The award-winning voice of North Cobb High School in Kennesaw, Georgia.

The Chant

The award-winning voice of North Cobb High School in Kennesaw, Georgia.

The Chant

The award-winning voice of North Cobb High School in Kennesaw, Georgia.

The Chant

The day of green: history of St. Patrick’s Day

Jameson Johnson
Approaching March, the color green and other items that represent St. Patrick’s Day come into play throughout classrooms, along with curated menu items or drinks. Although people may have not educated themselves on the history of St. Patrick, the annual holiday remains widely known. Parades and parties scatter the streets the night of March 17 to celebrate St. Patrick and what he accomplished throughout his lifetime.

People worldwide dig through their closets to find clothes with a hint of green on March 17 to avoid the greatest pinch of the century. Saint Patrick’s Day celebrations differ all over the world; bars offer great deals and restaurants create special meals to partake in on the day of green. St. Patrick’s Day made its debut in 1631, which marks the day St.Patrick himself passed away. 

This day of remembrance lacks importance without clear knowledge of what St. Patrick and his accomplishments represent. St. Patrick, a patron saint of Ireland, became enslaved by the British government at the ripe age of 16. He later broke through the struggles and managed to escape to his home in Ireland, bringing them the foreign religion of Christianity. Throughout the years, the story of his life became twisted, while the legend of St. Patrick stays present through the annual celebration

Although the holiday appears to revolve around the Irish, St. Augustine, Florida. hosted the first St. Patrick’s Day parade. At the time, a Spanish colony resided in St. Augustine and the colony’s Irish vicar, Ricardo Luther, planned the parade along with St. Patrick’s celebration a year prior. 

The day of luck falls under the Christian season of Lent. The day begins by Christians heading to church to remind people what they personally restricted for Lent. Later in the afternoon, people hold a feast for all to celebrate and remember the death of St. Patrick. The traditional feast holds bacon and cabbage, while a waiver for those who swore off meat exists, allowing everyone to enjoy the dinner to the fullest extent.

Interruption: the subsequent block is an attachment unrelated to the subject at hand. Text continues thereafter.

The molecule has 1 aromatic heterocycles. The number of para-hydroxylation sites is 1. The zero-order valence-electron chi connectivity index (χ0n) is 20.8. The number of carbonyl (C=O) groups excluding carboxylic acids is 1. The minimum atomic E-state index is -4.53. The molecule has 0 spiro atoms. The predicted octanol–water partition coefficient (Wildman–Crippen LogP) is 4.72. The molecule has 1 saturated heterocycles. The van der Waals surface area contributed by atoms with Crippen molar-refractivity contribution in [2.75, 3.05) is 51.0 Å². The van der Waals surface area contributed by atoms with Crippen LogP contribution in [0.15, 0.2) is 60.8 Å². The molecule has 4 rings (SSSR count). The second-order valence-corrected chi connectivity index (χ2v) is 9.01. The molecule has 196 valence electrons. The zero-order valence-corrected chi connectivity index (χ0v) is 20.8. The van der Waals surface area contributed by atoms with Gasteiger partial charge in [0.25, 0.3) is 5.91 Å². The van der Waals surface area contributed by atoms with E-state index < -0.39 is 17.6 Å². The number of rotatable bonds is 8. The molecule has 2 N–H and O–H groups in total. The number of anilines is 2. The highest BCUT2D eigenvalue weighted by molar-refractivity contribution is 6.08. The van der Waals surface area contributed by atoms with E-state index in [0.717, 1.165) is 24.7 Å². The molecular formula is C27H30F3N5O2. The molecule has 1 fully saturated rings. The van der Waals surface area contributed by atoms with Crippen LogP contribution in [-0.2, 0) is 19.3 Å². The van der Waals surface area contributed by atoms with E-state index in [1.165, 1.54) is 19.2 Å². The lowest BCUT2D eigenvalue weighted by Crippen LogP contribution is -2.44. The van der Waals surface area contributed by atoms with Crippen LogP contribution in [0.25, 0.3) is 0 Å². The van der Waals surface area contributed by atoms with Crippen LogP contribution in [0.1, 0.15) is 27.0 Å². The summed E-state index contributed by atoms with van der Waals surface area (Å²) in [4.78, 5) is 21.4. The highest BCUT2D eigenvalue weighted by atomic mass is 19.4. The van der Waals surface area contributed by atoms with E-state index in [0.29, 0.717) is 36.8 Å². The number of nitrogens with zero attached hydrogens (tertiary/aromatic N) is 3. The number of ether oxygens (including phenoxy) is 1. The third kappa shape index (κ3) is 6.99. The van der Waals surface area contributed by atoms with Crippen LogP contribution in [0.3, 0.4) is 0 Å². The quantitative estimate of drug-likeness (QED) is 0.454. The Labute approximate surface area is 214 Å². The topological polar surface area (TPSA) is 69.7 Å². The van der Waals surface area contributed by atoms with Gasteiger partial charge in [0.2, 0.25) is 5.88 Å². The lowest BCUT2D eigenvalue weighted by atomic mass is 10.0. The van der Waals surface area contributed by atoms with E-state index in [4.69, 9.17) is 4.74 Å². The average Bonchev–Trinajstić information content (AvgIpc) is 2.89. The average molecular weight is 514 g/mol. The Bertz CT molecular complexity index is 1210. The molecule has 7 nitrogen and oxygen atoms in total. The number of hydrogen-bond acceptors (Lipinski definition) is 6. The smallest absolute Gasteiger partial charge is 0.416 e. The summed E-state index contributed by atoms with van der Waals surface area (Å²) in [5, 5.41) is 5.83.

“Me and my family celebrate [St. Patrick’s Day] by just dressing up in green and we usually have a somewhat St. Patrick’s themed dinner. When I was little, my mom used to make a trap for the leprechauns and my brother and I would always go look for him [the leprechaun] in the morning. We also do St. Patrick’s Day-themed family games if it falls on the weekend or something,” sophomore Lindsay Angel said.

Surrounding the month of March, shamrocks appear in about every corner including decorations, menus, drinks and others. The cute decoration supports the religious side of the holiday by representing the Holy Trinity. Each leaf on the shamrock supports something surrounding the Trinity including the Father, the Son and the Holy Spirit. Four-leaf clovers, another popular St. Patrick’s Day decoration stand for something similar where each leaf represents faith, hope, love and luck. 

Rainbows and pots of gold follow the folktale of little men dressed in green running around causing mischief and pinching. Those who mistakenly forgot to wear green on St. Patrick’s Day received pinched by the leprechauns as punishment.  The well-known leprechaun men came from Irish fables and made their way into the beloved holiday. When one wears green, people supposedly can remain unseen from the leprechaun’s line of sight, explaining why the little men pinch those who do not wear green. The tiny characters represent a beloved symbol of Ireland and its rich cultural heritage. 

“I’ve gone to one of the St. Patrick’s Day parades in Atlanta. It was super cool and they had a ton of green floats to match the day. One of the floats even had people dressed as leprechauns and rainbows all over the place. I think St. Patrick’s Day is super fun. I like dressing up and pinching people who don’t wear green,” sophomore Lisa Scranton said. 

As St. Patrick’s Day quickly approaches, traditions such as making traps to catch leprechauns in classrooms and creating crafts with pots of gold appear. Restaurants develop and release their special menus to celebrate the Irish and cities such as New York and Boston have begun planning parades for March 17. The Chant offers a friendly reminder to wear green on St. Patrick’s Day or the risk of getting pinched may impact the day. 


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